By Andrew Woods, ICS | Source: AWC, WI, AWEX, ICS
A year ago, Mecardo looked at the trend in the merino fibre diameter and concluded that the average merino fibre diameter was likely to gradually increase during the next 4-5 years, seasonal conditions allowing. This article takes another look at the trend in merino fibre diameter.
Figure 1 shows the annual merino fibre diameter from the early 1980s to the current year, along with a measure of the micron premiums and discounts and model projections for the next three years of the average merino fibre diameter.
The model, assuming median rainfall, still forecasts an increase in the average merino micron of 0.2-0.4 micron in the next few years, with part of this increase caused by improved seasonal conditions. Keep in mind that seasonal conditions account for about two thirds of the year-to-year variation in fibre diameter. Given the large change in the micron profile of the merino clip during the past 30 years, the model projections are a rather sedate forecast.
To better understand the logic underpinning the projections (which are based on a different model to that used in the article a year ago), figure 2 compares the change in the average merino fibre diameter (smoothed by 6 years to remove some of the noise caused by varying seasonal conditions) with the micron premiums and discounts.
The micron premiums and discounts are the average per micron premium between the micron category 2 microns finer than the average merino micron to the micron category 2 microns broader. In addition, they are averaged over 5 years and then advanced by 4 years. It logically takes time for farmers to make decisions based on pricing signals and then further time for the production effects to become apparent, hence the smoothing and shifting of micron premium data.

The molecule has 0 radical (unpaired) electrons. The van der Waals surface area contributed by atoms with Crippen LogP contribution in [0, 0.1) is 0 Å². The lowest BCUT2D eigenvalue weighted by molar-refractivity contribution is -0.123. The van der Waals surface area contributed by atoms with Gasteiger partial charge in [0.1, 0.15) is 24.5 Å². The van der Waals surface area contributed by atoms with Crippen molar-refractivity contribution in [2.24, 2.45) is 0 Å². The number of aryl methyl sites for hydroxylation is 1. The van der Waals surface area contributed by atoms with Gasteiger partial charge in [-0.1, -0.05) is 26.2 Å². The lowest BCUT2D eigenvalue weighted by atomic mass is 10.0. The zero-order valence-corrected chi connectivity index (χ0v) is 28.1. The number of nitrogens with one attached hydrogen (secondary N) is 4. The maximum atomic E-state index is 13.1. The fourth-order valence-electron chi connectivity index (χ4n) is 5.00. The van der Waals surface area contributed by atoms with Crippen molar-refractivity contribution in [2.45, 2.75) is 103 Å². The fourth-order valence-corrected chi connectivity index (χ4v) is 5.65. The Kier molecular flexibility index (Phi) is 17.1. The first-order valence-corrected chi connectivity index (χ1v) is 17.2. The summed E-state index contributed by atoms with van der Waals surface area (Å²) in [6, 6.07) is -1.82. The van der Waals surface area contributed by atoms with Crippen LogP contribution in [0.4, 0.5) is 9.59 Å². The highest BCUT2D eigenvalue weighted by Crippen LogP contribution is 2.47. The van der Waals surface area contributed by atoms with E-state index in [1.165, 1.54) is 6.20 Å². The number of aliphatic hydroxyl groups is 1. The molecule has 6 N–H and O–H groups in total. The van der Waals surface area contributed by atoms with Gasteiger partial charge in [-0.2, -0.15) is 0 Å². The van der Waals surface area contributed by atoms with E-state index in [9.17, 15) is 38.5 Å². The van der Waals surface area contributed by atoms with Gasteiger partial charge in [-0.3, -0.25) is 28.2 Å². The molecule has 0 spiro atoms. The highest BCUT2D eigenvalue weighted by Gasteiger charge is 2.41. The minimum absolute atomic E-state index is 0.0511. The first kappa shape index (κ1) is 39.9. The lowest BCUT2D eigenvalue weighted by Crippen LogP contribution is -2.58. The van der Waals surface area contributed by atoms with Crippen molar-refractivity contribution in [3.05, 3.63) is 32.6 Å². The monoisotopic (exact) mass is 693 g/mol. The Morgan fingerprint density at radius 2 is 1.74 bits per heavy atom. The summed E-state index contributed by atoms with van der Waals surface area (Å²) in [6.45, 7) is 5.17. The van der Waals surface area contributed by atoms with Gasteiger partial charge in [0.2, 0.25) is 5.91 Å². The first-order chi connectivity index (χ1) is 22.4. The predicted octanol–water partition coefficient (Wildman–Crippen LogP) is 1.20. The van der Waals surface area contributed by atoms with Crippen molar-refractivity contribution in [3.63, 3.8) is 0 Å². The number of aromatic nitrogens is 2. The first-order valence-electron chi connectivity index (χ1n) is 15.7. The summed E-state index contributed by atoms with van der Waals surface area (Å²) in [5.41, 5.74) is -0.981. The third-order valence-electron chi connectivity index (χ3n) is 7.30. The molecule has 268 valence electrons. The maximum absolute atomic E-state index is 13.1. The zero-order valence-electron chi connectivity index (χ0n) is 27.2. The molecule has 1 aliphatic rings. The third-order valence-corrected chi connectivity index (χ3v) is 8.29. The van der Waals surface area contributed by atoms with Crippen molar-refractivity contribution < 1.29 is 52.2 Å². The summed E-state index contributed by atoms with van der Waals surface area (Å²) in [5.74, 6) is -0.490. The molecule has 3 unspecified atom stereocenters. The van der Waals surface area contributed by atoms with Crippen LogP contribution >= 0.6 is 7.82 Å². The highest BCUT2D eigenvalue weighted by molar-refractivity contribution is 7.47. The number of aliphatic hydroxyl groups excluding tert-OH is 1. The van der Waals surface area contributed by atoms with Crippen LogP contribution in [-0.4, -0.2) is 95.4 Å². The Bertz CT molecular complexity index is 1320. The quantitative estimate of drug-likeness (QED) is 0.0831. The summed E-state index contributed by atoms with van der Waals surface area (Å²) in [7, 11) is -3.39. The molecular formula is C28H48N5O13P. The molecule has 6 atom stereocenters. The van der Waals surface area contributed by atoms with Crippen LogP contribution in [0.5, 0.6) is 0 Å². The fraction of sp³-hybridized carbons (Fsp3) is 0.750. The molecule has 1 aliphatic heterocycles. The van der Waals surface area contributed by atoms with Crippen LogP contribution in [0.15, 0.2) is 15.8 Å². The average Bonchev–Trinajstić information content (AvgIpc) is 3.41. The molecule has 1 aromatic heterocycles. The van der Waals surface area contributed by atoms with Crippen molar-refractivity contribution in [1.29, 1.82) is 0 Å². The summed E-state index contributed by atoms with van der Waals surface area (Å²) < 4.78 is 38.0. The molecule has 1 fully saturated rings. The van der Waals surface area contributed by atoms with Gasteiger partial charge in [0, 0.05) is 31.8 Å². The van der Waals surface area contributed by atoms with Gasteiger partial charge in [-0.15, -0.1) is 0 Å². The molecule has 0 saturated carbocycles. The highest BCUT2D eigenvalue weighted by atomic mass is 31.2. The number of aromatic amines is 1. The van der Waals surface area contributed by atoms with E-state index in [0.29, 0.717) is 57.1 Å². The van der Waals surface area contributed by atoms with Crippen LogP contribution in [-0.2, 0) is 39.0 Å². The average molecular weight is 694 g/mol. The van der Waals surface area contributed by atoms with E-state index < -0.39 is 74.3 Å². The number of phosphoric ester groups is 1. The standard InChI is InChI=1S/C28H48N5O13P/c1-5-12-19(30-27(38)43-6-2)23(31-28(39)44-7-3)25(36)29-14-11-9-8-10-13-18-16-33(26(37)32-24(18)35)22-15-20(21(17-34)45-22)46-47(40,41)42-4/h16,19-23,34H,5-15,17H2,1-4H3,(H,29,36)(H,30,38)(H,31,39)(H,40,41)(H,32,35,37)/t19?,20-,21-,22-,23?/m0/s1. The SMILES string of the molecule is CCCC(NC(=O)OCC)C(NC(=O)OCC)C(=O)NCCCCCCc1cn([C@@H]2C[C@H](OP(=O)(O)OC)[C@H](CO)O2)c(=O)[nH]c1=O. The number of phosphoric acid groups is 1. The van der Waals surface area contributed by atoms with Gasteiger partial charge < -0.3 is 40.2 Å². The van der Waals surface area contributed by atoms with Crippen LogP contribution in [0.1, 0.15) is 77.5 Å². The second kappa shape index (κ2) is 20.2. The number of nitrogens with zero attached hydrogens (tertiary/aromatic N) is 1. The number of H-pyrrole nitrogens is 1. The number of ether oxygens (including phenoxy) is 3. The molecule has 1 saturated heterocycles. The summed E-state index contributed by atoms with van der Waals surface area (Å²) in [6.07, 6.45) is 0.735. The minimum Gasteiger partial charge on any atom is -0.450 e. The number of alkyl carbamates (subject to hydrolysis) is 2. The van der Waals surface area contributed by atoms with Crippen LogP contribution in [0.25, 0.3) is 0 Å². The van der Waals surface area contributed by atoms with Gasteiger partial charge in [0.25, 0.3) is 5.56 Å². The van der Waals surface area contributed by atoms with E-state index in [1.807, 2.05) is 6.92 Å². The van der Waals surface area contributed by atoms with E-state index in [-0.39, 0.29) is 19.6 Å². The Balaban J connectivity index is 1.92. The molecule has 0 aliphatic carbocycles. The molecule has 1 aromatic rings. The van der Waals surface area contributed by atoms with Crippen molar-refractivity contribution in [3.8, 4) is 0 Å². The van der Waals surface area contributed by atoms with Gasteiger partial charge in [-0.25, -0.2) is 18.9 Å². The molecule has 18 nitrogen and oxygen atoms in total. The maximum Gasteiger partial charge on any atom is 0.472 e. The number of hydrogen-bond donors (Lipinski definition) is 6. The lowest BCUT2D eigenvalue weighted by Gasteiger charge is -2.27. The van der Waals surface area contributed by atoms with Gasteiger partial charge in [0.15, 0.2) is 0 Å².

When this is done, as it is in figure 2, the micron premiums account for about 64% of the change in merino fibre diameter. If a rainfall factor is added, some 80% of the change in merino fibre diameter can be accounted for.
Figure 2 shows that the effect of the low micron premiums of recent years is yet to be reflected in production changes. The model and feedback from the bush points to the fibre diameter of the merino clip reacting by increasing. The question will be by how much?
Read last year’s article:Merino micron trend to rise gradually
Year-to-year changes in the merino fibre diameter are dominated by changes in seasonal conditions, with the underlying trend in production playing a secondary role. The underlying trend, however, has a cumulative effect with time, while the seasonal effect waxes and wanes. Model projections indicate that the underlying trend will add 0.1-0.2 microns to the average merino micron in the next few years, as the effect of a run of low fine wool premiums starts to be reflected in production. This will help reduce fine wool supplies and thereby allow fine wool premiums to return to improved levels.
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